Reveals that the author Robert Louis Stevenson was horrified as a child by tales of Scotland's most notorious wizard, Major Thomas Weir. Stevenson had nightmares in the wake of tales about the Major told by his nanny, who he called Cummy.
Stevenson had always suffered from nightmares - they began as a child growing up in Heriot Row, Edinburgh. Over and above Cummy's tales, which it is believed included other infamous Edinburgh characters such as grave robbers Burke and Hare and Deacon Brodie, Edinburgh itself is also credited as being very much part and parcel of Stevenson's inspiration for his creation. The "two sides" of the city with the New and Old Town - where Stevenson consorted with prostitutes - also fueled his imagination and helped create the Jekyll and Hyde legend.Written by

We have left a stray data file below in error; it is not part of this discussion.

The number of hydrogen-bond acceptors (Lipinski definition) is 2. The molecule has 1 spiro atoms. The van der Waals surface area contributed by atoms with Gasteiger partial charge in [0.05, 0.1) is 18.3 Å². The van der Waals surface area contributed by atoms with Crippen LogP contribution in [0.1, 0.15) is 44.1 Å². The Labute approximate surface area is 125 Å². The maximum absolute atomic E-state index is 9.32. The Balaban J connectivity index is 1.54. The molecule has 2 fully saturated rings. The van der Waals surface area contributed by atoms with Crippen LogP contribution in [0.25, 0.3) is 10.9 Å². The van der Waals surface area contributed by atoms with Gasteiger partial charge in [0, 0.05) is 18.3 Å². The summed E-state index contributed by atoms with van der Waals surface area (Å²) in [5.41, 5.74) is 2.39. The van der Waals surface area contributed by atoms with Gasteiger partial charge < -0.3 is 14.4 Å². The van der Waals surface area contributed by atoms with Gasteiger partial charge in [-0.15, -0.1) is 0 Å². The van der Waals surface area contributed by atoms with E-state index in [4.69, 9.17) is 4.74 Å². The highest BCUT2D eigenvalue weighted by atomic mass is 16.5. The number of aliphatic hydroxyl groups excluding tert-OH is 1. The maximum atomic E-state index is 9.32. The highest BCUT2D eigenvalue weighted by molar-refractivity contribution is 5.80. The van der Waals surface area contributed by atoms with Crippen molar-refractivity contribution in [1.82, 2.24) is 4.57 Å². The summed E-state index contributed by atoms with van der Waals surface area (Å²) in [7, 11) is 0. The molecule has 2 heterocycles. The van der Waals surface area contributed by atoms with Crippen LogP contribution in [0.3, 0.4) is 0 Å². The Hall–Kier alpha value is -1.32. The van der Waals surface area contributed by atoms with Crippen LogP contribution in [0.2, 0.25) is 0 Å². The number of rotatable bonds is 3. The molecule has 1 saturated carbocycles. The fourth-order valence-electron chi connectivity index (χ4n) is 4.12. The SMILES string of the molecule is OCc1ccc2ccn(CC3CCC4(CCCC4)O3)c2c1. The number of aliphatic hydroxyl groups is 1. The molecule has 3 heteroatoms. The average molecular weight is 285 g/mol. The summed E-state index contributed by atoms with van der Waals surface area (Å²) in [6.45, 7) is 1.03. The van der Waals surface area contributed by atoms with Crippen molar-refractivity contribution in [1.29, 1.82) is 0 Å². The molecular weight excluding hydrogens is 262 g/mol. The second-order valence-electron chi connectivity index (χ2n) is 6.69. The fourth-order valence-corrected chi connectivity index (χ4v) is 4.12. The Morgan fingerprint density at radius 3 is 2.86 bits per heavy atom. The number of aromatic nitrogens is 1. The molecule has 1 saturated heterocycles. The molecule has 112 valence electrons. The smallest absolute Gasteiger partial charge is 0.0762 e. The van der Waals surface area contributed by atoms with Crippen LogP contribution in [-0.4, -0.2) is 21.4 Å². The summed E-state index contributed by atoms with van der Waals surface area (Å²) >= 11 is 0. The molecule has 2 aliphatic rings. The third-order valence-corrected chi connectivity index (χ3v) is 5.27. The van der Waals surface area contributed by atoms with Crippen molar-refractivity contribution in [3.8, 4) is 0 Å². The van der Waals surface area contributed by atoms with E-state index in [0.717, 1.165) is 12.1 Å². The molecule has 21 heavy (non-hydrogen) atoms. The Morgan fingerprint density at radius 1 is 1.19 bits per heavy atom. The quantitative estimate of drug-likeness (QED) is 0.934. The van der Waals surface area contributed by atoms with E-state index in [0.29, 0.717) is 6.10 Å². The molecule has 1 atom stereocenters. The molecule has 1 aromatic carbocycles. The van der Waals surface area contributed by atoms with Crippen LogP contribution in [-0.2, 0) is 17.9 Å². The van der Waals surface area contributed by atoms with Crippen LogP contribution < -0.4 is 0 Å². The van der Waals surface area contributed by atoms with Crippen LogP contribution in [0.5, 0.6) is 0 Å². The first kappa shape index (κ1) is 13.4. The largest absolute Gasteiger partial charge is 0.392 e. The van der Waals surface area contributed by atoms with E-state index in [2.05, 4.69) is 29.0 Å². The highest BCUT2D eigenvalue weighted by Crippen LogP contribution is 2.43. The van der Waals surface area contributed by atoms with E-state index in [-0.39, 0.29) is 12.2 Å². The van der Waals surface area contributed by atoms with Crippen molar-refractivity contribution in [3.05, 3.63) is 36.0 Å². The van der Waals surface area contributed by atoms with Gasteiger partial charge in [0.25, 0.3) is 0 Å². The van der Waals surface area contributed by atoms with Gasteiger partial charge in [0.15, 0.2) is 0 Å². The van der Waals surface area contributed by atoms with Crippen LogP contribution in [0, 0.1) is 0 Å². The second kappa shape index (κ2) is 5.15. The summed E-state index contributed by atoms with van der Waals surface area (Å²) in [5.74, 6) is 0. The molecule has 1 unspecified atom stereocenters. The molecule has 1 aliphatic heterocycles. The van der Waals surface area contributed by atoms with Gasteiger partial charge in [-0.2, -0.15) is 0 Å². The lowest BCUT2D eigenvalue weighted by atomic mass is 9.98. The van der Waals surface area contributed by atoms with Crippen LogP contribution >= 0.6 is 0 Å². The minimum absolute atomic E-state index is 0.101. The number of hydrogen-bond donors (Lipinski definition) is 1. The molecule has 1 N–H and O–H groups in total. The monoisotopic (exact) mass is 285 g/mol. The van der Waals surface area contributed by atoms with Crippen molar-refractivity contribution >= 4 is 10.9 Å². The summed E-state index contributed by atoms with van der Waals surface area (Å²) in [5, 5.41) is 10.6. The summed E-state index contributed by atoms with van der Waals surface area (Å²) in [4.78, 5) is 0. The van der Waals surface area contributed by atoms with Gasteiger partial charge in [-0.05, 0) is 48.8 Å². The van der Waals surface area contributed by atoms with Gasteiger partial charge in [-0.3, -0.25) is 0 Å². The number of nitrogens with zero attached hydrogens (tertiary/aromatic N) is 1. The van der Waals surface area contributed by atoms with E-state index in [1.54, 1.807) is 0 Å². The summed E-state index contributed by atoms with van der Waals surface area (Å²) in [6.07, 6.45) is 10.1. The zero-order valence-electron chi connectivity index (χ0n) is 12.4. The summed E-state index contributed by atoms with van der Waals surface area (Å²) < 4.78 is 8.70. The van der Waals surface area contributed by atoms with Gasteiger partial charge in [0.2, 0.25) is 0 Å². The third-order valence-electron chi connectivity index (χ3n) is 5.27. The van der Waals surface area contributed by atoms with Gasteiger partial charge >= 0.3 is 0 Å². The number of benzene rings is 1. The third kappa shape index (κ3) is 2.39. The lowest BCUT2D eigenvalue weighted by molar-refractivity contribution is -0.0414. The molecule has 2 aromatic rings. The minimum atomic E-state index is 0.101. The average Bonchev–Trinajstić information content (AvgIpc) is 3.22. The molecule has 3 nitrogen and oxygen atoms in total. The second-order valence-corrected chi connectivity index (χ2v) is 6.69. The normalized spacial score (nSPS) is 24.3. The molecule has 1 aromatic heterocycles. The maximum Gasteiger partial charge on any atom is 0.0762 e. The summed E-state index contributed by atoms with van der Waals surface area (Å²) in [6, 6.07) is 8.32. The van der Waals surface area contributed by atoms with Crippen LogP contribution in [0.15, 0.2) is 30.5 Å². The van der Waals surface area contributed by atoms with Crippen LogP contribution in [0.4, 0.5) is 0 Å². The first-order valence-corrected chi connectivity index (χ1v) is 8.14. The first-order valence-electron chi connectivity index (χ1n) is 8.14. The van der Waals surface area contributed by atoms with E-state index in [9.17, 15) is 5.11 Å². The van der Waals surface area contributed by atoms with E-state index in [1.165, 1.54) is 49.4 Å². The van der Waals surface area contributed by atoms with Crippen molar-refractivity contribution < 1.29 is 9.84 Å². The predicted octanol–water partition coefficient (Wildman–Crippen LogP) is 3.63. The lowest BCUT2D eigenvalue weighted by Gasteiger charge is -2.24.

Ulf Kjell Gür
In the book, Stevenson gives a detailed description of the layout of Dr Jekyll's home. It is identical to John Hunter's. Hunter, who was originally from Glasgow, a Scottish surgeon, one of the most distinguished scientists and surgeons of his day, and a grave-robber, had a beautiful town house on one street, where he welcomed his clients, which connected through to an anatomy theatre which then connected to another building in a separate street on the other side, through which it is reckoned thousands of cadavers were delivered for dissection. See more »